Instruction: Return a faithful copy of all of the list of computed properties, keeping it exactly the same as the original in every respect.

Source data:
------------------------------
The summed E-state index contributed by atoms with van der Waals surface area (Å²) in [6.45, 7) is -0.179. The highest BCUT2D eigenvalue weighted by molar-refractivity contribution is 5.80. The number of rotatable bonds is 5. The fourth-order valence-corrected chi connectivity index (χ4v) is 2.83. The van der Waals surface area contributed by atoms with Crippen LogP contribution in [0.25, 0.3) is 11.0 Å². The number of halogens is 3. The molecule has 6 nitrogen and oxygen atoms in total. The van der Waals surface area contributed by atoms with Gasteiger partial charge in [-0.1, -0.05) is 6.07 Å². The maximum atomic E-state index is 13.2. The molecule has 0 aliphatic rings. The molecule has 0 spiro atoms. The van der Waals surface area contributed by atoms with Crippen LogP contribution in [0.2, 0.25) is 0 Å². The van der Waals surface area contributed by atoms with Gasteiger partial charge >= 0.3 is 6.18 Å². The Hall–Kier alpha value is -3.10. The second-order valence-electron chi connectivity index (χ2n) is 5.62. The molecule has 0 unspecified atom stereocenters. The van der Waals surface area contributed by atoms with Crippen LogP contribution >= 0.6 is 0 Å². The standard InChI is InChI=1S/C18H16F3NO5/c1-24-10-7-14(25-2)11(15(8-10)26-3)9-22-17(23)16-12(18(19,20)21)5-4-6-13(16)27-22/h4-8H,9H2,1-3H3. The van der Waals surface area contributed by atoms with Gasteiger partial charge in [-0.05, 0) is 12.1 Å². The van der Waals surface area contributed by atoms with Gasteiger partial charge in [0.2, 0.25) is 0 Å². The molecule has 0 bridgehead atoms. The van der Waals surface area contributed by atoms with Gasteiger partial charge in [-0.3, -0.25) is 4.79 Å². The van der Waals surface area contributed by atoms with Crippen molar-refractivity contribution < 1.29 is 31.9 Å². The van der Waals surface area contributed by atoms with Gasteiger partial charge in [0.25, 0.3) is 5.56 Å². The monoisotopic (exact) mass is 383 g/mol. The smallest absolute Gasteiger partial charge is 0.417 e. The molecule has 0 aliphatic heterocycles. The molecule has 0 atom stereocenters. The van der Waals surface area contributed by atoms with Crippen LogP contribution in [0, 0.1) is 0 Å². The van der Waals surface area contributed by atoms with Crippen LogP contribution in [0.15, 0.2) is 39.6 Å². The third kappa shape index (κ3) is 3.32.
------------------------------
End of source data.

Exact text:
The summed E-state index contributed by atoms with van der Waals surface area (Å²) in [6.45, 7) is -0.179. The highest BCUT2D eigenvalue weighted by molar-refractivity contribution is 5.80. The number of rotatable bonds is 5. The fourth-order valence-corrected chi connectivity index (χ4v) is 2.83. The van der Waals surface area contributed by atoms with Crippen LogP contribution in [0.25, 0.3) is 11.0 Å². The number of halogens is 3. The molecule has 6 nitrogen and oxygen atoms in total. The van der Waals surface area contributed by atoms with Gasteiger partial charge in [-0.1, -0.05) is 6.07 Å². The maximum atomic E-state index is 13.2. The molecule has 0 aliphatic rings. The molecule has 0 spiro atoms. The van der Waals surface area contributed by atoms with Crippen LogP contribution in [0.2, 0.25) is 0 Å². The van der Waals surface area contributed by atoms with Gasteiger partial charge >= 0.3 is 6.18 Å². The Hall–Kier alpha value is -3.10. The second-order valence-electron chi connectivity index (χ2n) is 5.62. The molecule has 0 unspecified atom stereocenters. The van der Waals surface area contributed by atoms with Crippen LogP contribution >= 0.6 is 0 Å². The standard InChI is InChI=1S/C18H16F3NO5/c1-24-10-7-14(25-2)11(15(8-10)26-3)9-22-17(23)16-12(18(19,20)21)5-4-6-13(16)27-22/h4-8H,9H2,1-3H3. The van der Waals surface area contributed by atoms with Gasteiger partial charge in [-0.05, 0) is 12.1 Å². The van der Waals surface area contributed by atoms with Gasteiger partial charge in [0.2, 0.25) is 0 Å². The molecule has 0 bridgehead atoms. The van der Waals surface area contributed by atoms with Gasteiger partial charge in [-0.3, -0.25) is 4.79 Å². The van der Waals surface area contributed by atoms with Crippen molar-refractivity contribution < 1.29 is 31.9 Å². The van der Waals surface area contributed by atoms with Gasteiger partial charge in [0.25, 0.3) is 5.56 Å². The monoisotopic (exact) mass is 383 g/mol. The smallest absolute Gasteiger partial charge is 0.417 e. The molecule has 0 aliphatic heterocycles. The molecule has 0 atom stereocenters. The van der Waals surface area contributed by atoms with Crippen LogP contribution in [0, 0.1) is 0 Å². The van der Waals surface area contributed by atoms with Crippen LogP contribution in [0.15, 0.2) is 39.6 Å². The third kappa shape index (κ3) is 3.32.